Birding in Baja California Sur, Mexico is not always just about “the birds”. Debbie and mom were busy with this and that this morning so I went on a little birding adventure by myself. A little too cloudy for great shots but I took the camera anyway. We all know it’s weather by the minute around here. It could clear up at any moment.
Walking down the road at a feverish clip (yah right) I notice a chipmunk, actually a White-tailed Antelope Squirrel, (courtesy correction by The bajabirder) sitting on a rock chewing on something. Click, click. Cute little guy. Then his buddy pops up staring at me. Okay, I’m bugging them so I move on. Every few steps I take a look back to see this second one following me. I stop, he stops and looks in the other direction. Ten more steps and I look back again. I stop, he stops and looks away but I see he’s a little closer now. I don’t know what his problem is so I’m outta there. When I get home, I download photos of the day at take a closer look. That first squirrel was chewing on a snake skin. Looks like the scales of a rattle snake! Squirrels in baja are a different breed. I’m just glad his buddy didn’t get hold of my leg. I could just see the headlines; “skinny birder slain by ferocious Antelope Squirrel”. There goes tourism.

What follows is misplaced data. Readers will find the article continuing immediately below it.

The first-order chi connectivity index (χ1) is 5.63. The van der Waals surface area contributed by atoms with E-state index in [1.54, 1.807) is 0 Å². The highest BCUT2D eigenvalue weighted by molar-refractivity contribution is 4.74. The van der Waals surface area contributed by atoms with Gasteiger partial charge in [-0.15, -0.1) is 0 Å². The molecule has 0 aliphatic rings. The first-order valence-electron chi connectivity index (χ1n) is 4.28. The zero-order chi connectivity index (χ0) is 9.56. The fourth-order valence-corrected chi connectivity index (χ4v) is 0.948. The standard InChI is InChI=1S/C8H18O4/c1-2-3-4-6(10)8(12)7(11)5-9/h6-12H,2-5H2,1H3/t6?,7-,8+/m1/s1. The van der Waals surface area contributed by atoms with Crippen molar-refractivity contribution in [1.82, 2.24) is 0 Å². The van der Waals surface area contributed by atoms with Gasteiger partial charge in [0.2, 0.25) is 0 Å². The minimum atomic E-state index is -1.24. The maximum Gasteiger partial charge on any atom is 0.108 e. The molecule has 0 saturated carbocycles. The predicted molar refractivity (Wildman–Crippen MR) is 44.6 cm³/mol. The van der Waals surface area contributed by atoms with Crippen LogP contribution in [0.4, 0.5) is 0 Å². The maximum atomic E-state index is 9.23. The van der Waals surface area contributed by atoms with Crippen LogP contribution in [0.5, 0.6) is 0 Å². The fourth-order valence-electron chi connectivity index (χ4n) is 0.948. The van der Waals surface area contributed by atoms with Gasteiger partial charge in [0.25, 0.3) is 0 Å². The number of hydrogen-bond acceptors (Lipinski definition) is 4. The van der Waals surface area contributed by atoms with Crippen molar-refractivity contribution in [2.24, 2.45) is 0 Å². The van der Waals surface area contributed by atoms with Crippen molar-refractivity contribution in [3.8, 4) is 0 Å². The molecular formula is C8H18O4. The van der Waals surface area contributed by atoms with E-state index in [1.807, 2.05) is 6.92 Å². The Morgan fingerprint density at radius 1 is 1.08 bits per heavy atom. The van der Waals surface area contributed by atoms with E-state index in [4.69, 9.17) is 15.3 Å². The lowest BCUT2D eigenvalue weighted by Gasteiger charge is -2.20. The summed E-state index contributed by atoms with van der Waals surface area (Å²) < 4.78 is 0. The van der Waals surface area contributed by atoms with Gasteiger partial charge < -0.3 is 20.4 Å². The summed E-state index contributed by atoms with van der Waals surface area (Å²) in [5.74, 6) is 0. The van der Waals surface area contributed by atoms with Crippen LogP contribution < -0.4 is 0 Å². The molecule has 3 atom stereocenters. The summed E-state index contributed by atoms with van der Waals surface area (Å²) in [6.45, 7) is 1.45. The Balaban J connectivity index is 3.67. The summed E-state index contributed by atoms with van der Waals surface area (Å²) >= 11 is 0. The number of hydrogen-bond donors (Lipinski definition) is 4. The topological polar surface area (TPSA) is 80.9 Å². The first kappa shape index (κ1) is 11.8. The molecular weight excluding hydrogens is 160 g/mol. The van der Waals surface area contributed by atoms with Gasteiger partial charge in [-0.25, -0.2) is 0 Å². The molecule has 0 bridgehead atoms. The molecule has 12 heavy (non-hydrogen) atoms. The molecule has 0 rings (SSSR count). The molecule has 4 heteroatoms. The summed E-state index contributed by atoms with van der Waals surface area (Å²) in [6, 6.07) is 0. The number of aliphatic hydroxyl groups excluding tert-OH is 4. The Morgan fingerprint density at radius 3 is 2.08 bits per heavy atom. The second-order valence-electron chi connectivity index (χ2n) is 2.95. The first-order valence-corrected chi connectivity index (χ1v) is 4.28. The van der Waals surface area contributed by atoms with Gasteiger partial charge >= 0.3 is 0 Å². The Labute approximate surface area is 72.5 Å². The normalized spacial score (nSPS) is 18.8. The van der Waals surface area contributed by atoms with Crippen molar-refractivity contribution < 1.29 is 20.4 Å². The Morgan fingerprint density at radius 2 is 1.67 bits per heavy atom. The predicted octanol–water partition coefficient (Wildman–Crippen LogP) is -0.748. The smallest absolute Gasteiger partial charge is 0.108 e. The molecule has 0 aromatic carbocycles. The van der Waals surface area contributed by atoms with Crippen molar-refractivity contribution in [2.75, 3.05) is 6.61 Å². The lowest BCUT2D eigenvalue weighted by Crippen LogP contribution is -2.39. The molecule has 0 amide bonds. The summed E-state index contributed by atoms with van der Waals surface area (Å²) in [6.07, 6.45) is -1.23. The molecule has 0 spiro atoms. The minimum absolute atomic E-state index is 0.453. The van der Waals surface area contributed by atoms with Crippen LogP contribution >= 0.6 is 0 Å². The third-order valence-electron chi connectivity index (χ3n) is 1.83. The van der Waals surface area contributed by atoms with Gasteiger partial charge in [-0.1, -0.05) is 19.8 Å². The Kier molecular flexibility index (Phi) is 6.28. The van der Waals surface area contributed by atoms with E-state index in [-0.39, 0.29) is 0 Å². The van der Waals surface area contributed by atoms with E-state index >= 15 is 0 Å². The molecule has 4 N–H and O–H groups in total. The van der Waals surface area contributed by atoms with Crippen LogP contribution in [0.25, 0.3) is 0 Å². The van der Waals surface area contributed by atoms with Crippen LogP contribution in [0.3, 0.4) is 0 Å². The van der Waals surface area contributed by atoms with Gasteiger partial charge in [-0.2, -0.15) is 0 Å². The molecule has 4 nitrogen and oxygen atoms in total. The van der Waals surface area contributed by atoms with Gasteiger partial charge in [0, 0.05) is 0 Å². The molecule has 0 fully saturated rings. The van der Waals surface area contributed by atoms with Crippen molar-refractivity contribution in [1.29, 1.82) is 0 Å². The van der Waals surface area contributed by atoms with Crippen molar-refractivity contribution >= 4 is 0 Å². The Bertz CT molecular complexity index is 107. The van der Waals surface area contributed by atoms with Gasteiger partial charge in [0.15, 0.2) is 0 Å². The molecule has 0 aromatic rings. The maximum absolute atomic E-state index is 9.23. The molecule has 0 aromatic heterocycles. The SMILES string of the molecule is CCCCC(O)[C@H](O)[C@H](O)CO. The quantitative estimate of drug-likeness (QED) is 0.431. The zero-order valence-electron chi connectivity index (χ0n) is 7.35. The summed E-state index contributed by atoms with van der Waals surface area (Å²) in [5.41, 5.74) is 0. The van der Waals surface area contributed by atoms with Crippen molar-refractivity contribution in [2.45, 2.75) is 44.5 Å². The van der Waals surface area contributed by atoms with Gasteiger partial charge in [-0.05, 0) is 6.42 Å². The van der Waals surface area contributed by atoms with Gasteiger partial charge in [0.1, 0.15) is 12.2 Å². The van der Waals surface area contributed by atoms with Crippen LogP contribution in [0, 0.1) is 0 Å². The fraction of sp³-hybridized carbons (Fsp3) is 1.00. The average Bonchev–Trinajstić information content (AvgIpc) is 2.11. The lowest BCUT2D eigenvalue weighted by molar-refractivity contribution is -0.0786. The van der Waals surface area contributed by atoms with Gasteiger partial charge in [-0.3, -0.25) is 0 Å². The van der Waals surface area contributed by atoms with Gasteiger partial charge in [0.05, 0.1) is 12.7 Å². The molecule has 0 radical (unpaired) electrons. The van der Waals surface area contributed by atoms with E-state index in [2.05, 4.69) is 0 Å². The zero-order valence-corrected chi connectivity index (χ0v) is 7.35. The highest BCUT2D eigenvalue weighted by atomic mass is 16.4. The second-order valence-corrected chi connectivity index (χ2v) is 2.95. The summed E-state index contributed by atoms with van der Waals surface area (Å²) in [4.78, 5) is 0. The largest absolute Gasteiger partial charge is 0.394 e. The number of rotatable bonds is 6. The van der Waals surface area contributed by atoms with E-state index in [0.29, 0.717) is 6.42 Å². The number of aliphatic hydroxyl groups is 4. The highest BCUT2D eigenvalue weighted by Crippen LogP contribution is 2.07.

He’s so cute. You never know what you’re gonna see when birding. I even saw some birds. Down near the water’s edge I spy a little diving bird. Grebe, I thinking right off. I sneak down a little closer every time it dives. Yes, it’s an Eared Grebe. The only photo we have of this bird is distant and dark so I’m keen to do better. Over, under and through the rocks I go. Cannon clicking away. Digital photography is so fun. Take all the shots you want, almost free.
There are 21 species of these loon-like birds, seven occur in North America. Unlike other Grebes that feed mostly on small fishes, Eared Grebes feed mainly on aquatic insects and crustaceans. Grebes have the interesting ability to “sink out of sight” to hide from danger; sometimes with just their heads or even just their nostrils above the water. These birds have lobed toes and nest in large colonies. To me, their voice sounds like a short, soft whistle. Some say a nesting colony sounds like a marsh full of frogs chirping.